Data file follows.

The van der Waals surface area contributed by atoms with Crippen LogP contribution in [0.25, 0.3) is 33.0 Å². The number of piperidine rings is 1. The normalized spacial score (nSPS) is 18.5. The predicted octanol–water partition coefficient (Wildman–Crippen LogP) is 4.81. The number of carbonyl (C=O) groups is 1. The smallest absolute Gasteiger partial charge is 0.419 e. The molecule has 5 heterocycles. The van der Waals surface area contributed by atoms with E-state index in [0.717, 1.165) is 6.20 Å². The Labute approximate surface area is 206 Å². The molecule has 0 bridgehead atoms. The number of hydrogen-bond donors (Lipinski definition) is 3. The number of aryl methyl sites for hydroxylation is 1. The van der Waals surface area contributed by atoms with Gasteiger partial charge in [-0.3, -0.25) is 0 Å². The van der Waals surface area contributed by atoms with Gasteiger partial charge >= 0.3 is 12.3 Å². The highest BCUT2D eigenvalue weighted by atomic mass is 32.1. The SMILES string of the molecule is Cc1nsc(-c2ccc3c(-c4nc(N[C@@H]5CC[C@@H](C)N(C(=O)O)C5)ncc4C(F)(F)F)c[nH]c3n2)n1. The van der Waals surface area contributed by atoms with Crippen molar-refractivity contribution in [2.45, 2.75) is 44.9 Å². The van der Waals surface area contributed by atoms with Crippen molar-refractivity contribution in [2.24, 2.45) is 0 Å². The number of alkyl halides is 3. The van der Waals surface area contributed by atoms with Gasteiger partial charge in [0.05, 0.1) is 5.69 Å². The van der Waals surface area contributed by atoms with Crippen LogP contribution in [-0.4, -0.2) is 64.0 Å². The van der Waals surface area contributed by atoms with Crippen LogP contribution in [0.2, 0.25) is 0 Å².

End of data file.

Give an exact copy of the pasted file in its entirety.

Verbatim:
The van der Waals surface area contributed by atoms with Crippen LogP contribution in [0.25, 0.3) is 33.0 Å². The number of piperidine rings is 1. The normalized spacial score (nSPS) is 18.5. The predicted octanol–water partition coefficient (Wildman–Crippen LogP) is 4.81. The number of carbonyl (C=O) groups is 1. The smallest absolute Gasteiger partial charge is 0.419 e. The molecule has 5 heterocycles. The van der Waals surface area contributed by atoms with E-state index in [0.717, 1.165) is 6.20 Å². The Labute approximate surface area is 206 Å². The molecule has 0 bridgehead atoms. The number of hydrogen-bond donors (Lipinski definition) is 3. The number of aryl methyl sites for hydroxylation is 1. The van der Waals surface area contributed by atoms with Gasteiger partial charge in [-0.3, -0.25) is 0 Å². The van der Waals surface area contributed by atoms with Gasteiger partial charge >= 0.3 is 12.3 Å². The highest BCUT2D eigenvalue weighted by atomic mass is 32.1. The SMILES string of the molecule is Cc1nsc(-c2ccc3c(-c4nc(N[C@@H]5CC[C@@H](C)N(C(=O)O)C5)ncc4C(F)(F)F)c[nH]c3n2)n1. The van der Waals surface area contributed by atoms with Crippen molar-refractivity contribution in [2.45, 2.75) is 44.9 Å². The van der Waals surface area contributed by atoms with Crippen molar-refractivity contribution in [2.24, 2.45) is 0 Å². The number of alkyl halides is 3. The van der Waals surface area contributed by atoms with Gasteiger partial charge in [0.05, 0.1) is 5.69 Å². The van der Waals surface area contributed by atoms with Crippen LogP contribution in [-0.4, -0.2) is 64.0 Å². The van der Waals surface area contributed by atoms with Crippen LogP contribution in [0.2, 0.25) is 0 Å².